Qidra said that when the coronavirus outbreak quickly turned into a pandemic — with the epicenter of the outbreak identified by Centers for Disease Control and Prevention as Wuhan, China — the ministry took precautionary measures in line with the World Health Organization's recommendations, including taking the temperatures of people coming from infected countries at the crossings and requiring their personal pledges not to leave their homes and to refrain from being in contact with other family members until their 14-day quarantine is over.

But, Qidra said, the outbreak and ensuing crises required turning the schools into quarantine centers to protect the community, given the nature of social life in the Gaza Strip, Qidra said. He said the ministry worked to ensure that schools complied with international health standards, especially in terms of people keeping a safe distance from one another. He pointed out that the community has become more aware and cautious.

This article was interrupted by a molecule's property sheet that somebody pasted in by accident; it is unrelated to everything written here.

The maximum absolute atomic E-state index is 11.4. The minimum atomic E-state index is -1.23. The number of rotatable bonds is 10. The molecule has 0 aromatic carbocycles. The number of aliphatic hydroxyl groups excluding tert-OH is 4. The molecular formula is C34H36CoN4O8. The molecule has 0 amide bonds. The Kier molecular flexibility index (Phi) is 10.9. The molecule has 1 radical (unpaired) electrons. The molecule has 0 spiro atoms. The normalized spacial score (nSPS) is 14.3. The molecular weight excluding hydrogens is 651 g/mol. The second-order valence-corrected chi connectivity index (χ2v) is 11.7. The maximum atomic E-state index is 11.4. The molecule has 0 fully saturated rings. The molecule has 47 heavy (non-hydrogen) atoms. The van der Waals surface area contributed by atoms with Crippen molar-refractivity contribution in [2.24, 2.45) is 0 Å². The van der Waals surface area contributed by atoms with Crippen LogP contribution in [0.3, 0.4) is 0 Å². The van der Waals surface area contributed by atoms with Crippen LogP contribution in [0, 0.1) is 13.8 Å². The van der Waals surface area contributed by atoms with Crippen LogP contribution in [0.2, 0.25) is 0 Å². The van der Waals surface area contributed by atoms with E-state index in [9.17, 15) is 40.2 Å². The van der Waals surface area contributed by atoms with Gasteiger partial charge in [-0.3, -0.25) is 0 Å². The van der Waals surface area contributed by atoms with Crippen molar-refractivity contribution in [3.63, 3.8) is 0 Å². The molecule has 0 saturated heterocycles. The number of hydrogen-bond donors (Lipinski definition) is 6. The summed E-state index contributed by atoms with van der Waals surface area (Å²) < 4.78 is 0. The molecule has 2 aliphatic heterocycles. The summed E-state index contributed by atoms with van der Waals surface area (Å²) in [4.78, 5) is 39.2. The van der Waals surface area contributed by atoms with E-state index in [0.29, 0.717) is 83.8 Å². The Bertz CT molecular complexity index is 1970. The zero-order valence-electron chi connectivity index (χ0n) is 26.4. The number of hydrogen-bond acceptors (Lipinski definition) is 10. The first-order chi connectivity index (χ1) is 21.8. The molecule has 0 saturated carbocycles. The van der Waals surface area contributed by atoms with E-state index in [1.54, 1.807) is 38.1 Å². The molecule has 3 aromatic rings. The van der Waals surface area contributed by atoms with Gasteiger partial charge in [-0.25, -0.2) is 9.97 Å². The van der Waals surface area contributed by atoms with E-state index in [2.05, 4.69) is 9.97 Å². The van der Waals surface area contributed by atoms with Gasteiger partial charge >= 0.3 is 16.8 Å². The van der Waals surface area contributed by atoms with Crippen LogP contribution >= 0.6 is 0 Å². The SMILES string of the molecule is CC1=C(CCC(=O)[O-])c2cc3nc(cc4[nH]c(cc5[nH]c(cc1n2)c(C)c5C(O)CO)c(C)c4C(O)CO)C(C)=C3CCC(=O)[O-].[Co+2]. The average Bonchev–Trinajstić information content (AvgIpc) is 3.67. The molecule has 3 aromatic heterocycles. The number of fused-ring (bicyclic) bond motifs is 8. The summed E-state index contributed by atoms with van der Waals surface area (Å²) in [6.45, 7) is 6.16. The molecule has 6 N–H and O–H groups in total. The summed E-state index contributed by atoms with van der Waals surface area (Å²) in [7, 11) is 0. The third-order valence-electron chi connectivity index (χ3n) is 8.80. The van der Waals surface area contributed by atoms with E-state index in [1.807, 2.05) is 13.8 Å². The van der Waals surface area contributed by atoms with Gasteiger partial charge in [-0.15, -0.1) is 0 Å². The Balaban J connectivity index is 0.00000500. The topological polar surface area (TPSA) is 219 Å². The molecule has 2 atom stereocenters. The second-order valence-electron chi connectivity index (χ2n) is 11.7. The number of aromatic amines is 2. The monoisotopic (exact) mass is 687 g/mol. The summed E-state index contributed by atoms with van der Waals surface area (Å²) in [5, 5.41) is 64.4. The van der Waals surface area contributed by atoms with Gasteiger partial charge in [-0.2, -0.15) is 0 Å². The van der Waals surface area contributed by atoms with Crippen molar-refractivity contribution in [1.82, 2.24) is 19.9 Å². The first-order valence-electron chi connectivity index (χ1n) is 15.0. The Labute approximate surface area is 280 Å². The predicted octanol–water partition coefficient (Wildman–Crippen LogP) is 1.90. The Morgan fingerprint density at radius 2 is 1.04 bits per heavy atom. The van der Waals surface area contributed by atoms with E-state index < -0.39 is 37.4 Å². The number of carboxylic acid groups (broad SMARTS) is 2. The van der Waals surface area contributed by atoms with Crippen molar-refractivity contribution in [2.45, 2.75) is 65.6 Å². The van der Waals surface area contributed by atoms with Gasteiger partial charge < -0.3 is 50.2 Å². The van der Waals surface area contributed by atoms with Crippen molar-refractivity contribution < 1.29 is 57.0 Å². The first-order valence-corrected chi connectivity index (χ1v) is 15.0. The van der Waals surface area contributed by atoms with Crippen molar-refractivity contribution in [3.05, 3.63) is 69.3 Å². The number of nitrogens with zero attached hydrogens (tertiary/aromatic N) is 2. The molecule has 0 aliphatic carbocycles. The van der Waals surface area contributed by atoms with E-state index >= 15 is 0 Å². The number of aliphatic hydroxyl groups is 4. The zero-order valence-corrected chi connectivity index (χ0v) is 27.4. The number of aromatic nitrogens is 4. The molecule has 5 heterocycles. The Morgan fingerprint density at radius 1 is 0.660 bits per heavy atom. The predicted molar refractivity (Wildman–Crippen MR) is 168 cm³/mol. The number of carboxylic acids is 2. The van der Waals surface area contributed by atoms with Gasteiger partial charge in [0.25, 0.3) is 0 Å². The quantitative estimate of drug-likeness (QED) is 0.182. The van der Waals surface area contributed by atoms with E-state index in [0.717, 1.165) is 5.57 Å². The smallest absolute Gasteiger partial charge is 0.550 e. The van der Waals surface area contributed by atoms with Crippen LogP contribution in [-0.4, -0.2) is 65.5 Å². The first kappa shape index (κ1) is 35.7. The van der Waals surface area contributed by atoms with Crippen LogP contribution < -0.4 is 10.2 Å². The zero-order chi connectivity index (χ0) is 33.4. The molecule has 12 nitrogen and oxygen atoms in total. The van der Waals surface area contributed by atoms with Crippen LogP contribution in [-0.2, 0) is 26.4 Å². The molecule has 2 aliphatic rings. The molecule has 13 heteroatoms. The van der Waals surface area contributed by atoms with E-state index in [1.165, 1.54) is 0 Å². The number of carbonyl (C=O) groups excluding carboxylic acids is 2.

Qidra said those placed in quarantine are classified by the date of their arrival to the quarantine centers and are only allowed to leave once the 14-day period is over. Citizens are still arriving in Gaza, as other countries are not preventing Gazans from returning to the Gaza Strip through the Rafah or Erez crossings.

He stated, “There are 1,287 people in quarantine, divided into 20 [quarantine] centers.”

Commenting on the two citizens coming from Pakistan who tested positive March 21, he affirmed necessary measures were taken and they were moved from the school where they were quarantined into a new field hospital constructed near the Rafah border crossing. Qidra explained the hospital was established to "isolate infected cases" and can "accommodate 38 cases or more.”